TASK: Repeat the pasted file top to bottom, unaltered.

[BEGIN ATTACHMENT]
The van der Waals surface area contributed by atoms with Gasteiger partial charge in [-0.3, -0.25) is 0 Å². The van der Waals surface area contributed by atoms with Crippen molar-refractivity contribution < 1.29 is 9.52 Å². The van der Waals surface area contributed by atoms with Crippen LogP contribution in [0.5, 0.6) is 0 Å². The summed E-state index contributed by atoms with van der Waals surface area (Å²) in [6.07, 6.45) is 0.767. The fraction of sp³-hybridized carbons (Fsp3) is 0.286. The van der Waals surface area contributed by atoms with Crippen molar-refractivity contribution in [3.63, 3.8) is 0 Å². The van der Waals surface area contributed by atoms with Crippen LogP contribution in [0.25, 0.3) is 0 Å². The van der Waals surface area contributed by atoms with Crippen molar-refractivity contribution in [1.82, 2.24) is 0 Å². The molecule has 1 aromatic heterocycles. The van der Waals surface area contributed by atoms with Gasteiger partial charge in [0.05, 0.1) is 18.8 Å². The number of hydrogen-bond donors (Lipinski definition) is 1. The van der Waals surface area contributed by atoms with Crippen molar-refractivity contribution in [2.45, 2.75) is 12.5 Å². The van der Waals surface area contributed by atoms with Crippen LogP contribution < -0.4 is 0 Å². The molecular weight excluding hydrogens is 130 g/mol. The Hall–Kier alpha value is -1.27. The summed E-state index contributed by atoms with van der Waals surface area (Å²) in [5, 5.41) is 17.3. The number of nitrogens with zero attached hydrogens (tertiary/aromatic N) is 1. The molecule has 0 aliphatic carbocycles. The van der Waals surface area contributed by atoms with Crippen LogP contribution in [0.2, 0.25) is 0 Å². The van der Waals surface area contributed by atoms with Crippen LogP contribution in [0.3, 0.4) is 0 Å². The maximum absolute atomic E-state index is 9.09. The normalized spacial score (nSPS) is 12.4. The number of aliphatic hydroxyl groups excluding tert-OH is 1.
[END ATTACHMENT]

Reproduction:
The van der Waals surface area contributed by atoms with Gasteiger partial charge in [-0.3, -0.25) is 0 Å². The van der Waals surface area contributed by atoms with Crippen molar-refractivity contribution < 1.29 is 9.52 Å². The van der Waals surface area contributed by atoms with Crippen LogP contribution in [0.5, 0.6) is 0 Å². The summed E-state index contributed by atoms with van der Waals surface area (Å²) in [6.07, 6.45) is 0.767. The fraction of sp³-hybridized carbons (Fsp3) is 0.286. The van der Waals surface area contributed by atoms with Crippen molar-refractivity contribution in [3.63, 3.8) is 0 Å². The van der Waals surface area contributed by atoms with Crippen LogP contribution in [0.25, 0.3) is 0 Å². The van der Waals surface area contributed by atoms with Crippen molar-refractivity contribution in [1.82, 2.24) is 0 Å². The molecule has 1 aromatic heterocycles. The van der Waals surface area contributed by atoms with Gasteiger partial charge in [0.05, 0.1) is 18.8 Å². The number of hydrogen-bond donors (Lipinski definition) is 1. The van der Waals surface area contributed by atoms with Crippen molar-refractivity contribution in [2.45, 2.75) is 12.5 Å². The van der Waals surface area contributed by atoms with Crippen LogP contribution < -0.4 is 0 Å². The molecular weight excluding hydrogens is 130 g/mol. The Hall–Kier alpha value is -1.27. The summed E-state index contributed by atoms with van der Waals surface area (Å²) in [5, 5.41) is 17.3. The number of nitrogens with zero attached hydrogens (tertiary/aromatic N) is 1. The molecule has 0 aliphatic carbocycles. The van der Waals surface area contributed by atoms with Crippen LogP contribution in [0.2, 0.25) is 0 Å². The van der Waals surface area contributed by atoms with Crippen LogP contribution in [0.3, 0.4) is 0 Å². The maximum absolute atomic E-state index is 9.09. The normalized spacial score (nSPS) is 12.4. The number of aliphatic hydroxyl groups excluding tert-OH is 1.